Extreme conditions demand extreme gear. To hunt musk-ox or polar bear is to experience winter conditions where one is fighting for his or her life just to be outside.
With air temperatures of minus 40 degrees Fahrenheit and a 20-mph wind, you can have exposed skin freeze in less than 1 minute. And on these type of hunts there is no sanctuary, no place to warm up. The native Inuits wear seal-skin parkas and mukluks. They’re accustomed to cold weather and all have frost-bite scars from the brutal years of living in our planet’s harshest climate.
Companies such as Northern Outfitters and Raven Wear make expedition-type gear that’s used by scientists and hunters alike: lightweight, space-age materials that will dent your wallet but can keep you warm. Of course, this gear is bulky and uses trapped layers of air to perform its insulating magic, which means it’s like shooting your bow in a space suit—picture the Michelin Man at full-draw! Shooting a bow in extremely bulky clothing can be tricky.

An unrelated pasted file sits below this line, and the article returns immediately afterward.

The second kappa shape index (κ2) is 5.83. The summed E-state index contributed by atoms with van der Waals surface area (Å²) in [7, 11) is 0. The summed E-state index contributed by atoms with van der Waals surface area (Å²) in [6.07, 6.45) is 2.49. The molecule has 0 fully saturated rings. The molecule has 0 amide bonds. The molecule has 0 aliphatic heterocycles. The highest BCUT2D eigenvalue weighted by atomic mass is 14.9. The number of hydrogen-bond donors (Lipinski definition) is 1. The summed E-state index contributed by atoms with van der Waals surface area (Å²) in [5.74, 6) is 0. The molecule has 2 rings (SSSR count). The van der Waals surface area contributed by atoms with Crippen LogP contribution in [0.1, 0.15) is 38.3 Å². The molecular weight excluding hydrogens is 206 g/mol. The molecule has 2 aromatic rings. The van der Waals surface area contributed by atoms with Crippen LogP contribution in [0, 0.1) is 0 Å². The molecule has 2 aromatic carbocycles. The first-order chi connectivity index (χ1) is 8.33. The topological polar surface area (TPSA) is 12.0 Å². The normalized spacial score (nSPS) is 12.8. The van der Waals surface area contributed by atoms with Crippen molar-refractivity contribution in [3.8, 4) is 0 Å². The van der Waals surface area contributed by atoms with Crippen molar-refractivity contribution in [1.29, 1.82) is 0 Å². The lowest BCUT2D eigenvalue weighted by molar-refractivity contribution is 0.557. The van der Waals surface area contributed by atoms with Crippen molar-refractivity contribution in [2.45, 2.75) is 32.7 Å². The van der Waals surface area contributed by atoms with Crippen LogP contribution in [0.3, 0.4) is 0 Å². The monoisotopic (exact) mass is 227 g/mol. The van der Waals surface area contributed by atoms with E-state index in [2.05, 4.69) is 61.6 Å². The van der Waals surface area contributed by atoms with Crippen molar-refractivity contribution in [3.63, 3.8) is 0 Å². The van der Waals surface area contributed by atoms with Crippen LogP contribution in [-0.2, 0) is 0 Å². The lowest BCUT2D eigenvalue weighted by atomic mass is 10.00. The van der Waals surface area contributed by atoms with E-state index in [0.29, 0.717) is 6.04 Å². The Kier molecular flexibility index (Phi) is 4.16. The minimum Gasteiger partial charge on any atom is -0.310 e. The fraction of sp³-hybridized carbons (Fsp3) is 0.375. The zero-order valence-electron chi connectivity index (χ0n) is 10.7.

On my musk-ox hunt, I used huge Mount Everest mitts attached together with a lanyard that I could drop off quickly. These expedition mitts kept my hands warm while allowing lighter gloves and my mechanical release to be worn inside the huge mitts. I unzipped my jacket part way and removed my hood to gain string clearance of my anchor point. Temperatures hovered at minus 40 on that hunt, and my bow groaned when I released the arrow. For ground blind or treestand hunters, the Heater Body Suit is a good option.
This “cocoon” is stepped into and will keep any bowhunter toasty warm. Unzipping the suit part way allows the hunter to slip his or her arms quietly out of the bag and draw naturally. During my polar bear hunt, I wore the Raven Wear long coat in Realtree Snow camo. Slightly heavier than the Northern Expeditions parka, the Raven Wear coat isn’t as bulky, nor is it as noisy. I did practice shooting my bow in both of these sets of gear before the hunts.
Because I live in sunny Florida, about 10 shots was all I could stand while wearing the heavy gear, yet even with only 10 shots per day, a bowhunter learns where the string contact points are and what needs to happen in the “heat of battle” for good shooting form and an accurate shot.